In early Chinese thought, heaven was considered "round" and earth "square." Westerners from St. Anselm to Kant taught that round and square are opposites. I will explore the connections between east and west (round and square) in a blog that takes seriously the little details of our lives. Round and square; east and west—never the twain shall meet (it has been said). Except when they do, and that is the whole point of this blog.
From Round to Square (and back)
For The Emperor's Teacher, scroll down (↓) to "Topics." It's the management book that will rock the world (and break the vase, as you will see). Click or paste the following link for a recent profile of the project: http://magazine.beloit.edu/?story_id=240813&issue_id=240610
A new post appears every day at 12:05* (CDT). There's more, though. Take a look at the right-hand side of the page for over four years of material (2,000 posts and growing) from Seinfeld and country music to every single day of the Chinese lunar calendar...translated. Look here ↓ and explore a little. It will take you all the way down the page...from round to square (and back again). *Occasionally I will leave a long post up for thirty-six hours, and post a shorter entry at noon the next day.
Part of an occasional Round and Square
series that follows the blog’s main theme (east meets
west, round meets square, and past meets present), these
snippets from my early fieldnotes are reproduced as they
were written by hand—and then revised on an ancient
desktop computer—during my first fieldwork stay in Taiwan
(1985-1987). All entries are the way that I left them
when I returned to the United States in 1987—some
nicely-stated and some embarrassing. Although the series began with
my assumption that the entries can stand alone, I have found that
separate comments and notes might help readers understand a world that
is now, well, history. These are always separate from the original fieldnote.
early 1986, I had come to terms with some of my frustrations and had
begun refining my goals. I also found myself in an exhilarating state. I
had learned a great deal. My Mandarin was clicking along, and I was
reading with increasing fluency—the result of a combined program of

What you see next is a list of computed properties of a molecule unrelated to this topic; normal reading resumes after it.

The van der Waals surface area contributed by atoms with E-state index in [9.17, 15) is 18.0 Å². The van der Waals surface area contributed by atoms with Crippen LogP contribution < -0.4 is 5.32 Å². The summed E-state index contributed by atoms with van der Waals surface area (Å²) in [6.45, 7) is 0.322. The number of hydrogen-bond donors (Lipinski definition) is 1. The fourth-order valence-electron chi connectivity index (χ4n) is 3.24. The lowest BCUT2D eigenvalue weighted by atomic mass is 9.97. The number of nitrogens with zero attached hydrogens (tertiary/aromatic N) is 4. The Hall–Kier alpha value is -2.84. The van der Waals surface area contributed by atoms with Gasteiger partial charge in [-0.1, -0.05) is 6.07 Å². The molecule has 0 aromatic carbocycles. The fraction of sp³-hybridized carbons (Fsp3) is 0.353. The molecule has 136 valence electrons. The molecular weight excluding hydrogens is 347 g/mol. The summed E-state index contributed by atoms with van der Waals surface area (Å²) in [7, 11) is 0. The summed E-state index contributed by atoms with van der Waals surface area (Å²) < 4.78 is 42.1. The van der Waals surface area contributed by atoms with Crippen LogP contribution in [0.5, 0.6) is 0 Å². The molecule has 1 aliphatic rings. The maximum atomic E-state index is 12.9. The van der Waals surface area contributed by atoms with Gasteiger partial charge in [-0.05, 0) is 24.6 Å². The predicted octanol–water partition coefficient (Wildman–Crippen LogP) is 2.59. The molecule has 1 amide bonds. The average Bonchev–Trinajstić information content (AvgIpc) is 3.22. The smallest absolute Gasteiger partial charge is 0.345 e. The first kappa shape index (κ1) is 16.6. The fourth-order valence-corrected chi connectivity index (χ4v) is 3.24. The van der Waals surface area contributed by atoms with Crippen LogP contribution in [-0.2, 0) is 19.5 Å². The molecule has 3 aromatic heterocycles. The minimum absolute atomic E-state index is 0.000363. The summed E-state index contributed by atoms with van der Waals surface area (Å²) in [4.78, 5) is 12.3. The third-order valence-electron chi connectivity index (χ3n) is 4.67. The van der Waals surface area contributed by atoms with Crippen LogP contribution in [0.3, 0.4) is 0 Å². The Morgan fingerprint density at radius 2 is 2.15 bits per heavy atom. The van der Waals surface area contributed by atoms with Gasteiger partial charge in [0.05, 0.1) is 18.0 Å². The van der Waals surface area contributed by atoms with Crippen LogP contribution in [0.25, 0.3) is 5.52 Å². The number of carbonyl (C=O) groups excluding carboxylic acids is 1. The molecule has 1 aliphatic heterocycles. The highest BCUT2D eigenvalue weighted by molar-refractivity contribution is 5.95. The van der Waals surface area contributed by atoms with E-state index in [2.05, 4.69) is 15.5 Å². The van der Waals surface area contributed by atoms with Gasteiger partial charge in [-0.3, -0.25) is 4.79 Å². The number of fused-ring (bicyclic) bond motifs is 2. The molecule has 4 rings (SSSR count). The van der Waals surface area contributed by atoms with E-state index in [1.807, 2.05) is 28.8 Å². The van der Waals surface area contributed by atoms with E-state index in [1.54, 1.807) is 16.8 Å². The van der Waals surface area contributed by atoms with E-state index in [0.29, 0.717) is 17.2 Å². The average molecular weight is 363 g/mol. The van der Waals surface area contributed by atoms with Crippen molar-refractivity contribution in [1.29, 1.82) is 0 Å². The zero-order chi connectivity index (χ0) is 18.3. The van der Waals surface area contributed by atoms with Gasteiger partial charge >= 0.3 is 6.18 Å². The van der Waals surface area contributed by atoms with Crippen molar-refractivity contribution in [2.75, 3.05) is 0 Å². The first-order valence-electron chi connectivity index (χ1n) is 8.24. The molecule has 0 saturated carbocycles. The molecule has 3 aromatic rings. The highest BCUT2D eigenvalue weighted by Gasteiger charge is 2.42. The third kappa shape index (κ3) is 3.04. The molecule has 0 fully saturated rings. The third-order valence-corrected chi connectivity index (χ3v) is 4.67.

studying classical Chinese and K-12 textbooks. I will have more
to say about that method in another set of posts, but the next few notes
show a combination of growing knowledge and maybe a little bit of
I will not go into a long linguistic explanation here, suffice it to
say for the reader who does not study Chinese that the spoken and
written languages are much further apart than people in Western
countries tend to realize. Reading is a specialized skill; there is very
little potential for "sounding out" Chinese characters. While that
doesn't mean that the two are unrelated, whole generations of Western
specialists on China prided themselves on their reading abilities while
disdaining speaking (some—a few—even regarded inability to speak well as
a point of pride). This situation is almost wholly gone today, but a
little of that old "sinology" has crept into this fieldnote, I think.
I am currently attending the Taipei Language Institute
ten hours a week. It may not sound like much, but it is concentrated:
just one student and one teacher for two hours. You can’t hide, like I
used to in high
school French. The combination of spoken Mandarin and my reading program
Four Books and primary education readers is paying dividends already. I
beginning to “get” relationships between everyday experience and the
past in ways that made little sense to me in college.
My job—which gives me a chance to speak Chinese four
hours a day—combined with my Chinese class, was the boost my spoken Chinese
needed. During May and June I was in a holding pattern, not regressing, of
course, but not really improving very quickly either. Now, however, I can
almost feel myself becoming more confident, and speaking better everyday.
I came here I thought that speaking didn’t matter, that only improving my
reading was important. I still have (compared to the majority of Americans
here, most of whom are illiterate) an inordinately strong interest in the
written language. But the pleasure I get out of speaking well is hard for
anyone to understand unless he is a foreigner, or has lockjaw.